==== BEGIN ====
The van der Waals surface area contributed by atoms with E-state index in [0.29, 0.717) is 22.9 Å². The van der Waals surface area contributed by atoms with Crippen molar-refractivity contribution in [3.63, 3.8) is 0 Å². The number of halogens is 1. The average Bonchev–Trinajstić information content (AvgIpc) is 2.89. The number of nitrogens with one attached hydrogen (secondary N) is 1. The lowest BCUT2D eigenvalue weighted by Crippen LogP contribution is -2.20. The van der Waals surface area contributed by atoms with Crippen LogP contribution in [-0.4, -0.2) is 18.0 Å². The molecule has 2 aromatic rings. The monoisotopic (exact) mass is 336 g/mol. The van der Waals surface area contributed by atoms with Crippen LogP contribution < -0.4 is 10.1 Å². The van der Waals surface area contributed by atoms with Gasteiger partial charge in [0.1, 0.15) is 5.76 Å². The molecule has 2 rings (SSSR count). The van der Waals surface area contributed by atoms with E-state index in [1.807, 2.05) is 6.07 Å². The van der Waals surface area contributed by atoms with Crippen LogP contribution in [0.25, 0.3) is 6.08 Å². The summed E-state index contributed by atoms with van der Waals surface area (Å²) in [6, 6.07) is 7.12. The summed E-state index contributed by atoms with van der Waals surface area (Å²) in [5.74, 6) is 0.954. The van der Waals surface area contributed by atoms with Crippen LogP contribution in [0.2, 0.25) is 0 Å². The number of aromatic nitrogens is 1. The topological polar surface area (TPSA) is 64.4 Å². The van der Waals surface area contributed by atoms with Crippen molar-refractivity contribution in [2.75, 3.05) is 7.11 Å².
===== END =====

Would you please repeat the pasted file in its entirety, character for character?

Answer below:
The van der Waals surface area contributed by atoms with E-state index in [0.29, 0.717) is 22.9 Å². The van der Waals surface area contributed by atoms with Crippen molar-refractivity contribution in [3.63, 3.8) is 0 Å². The number of halogens is 1. The average Bonchev–Trinajstić information content (AvgIpc) is 2.89. The number of nitrogens with one attached hydrogen (secondary N) is 1. The lowest BCUT2D eigenvalue weighted by Crippen LogP contribution is -2.20. The van der Waals surface area contributed by atoms with Crippen LogP contribution in [-0.4, -0.2) is 18.0 Å². The molecule has 2 aromatic rings. The monoisotopic (exact) mass is 336 g/mol. The van der Waals surface area contributed by atoms with Crippen LogP contribution < -0.4 is 10.1 Å². The van der Waals surface area contributed by atoms with Gasteiger partial charge in [0.1, 0.15) is 5.76 Å². The molecule has 2 rings (SSSR count). The van der Waals surface area contributed by atoms with E-state index in [1.807, 2.05) is 6.07 Å². The van der Waals surface area contributed by atoms with Crippen LogP contribution in [0.25, 0.3) is 6.08 Å². The summed E-state index contributed by atoms with van der Waals surface area (Å²) in [6, 6.07) is 7.12. The summed E-state index contributed by atoms with van der Waals surface area (Å²) in [5.74, 6) is 0.954. The van der Waals surface area contributed by atoms with Crippen LogP contribution in [0.2, 0.25) is 0 Å². The number of aromatic nitrogens is 1. The topological polar surface area (TPSA) is 64.4 Å². The van der Waals surface area contributed by atoms with Crippen molar-refractivity contribution in [2.75, 3.05) is 7.11 Å².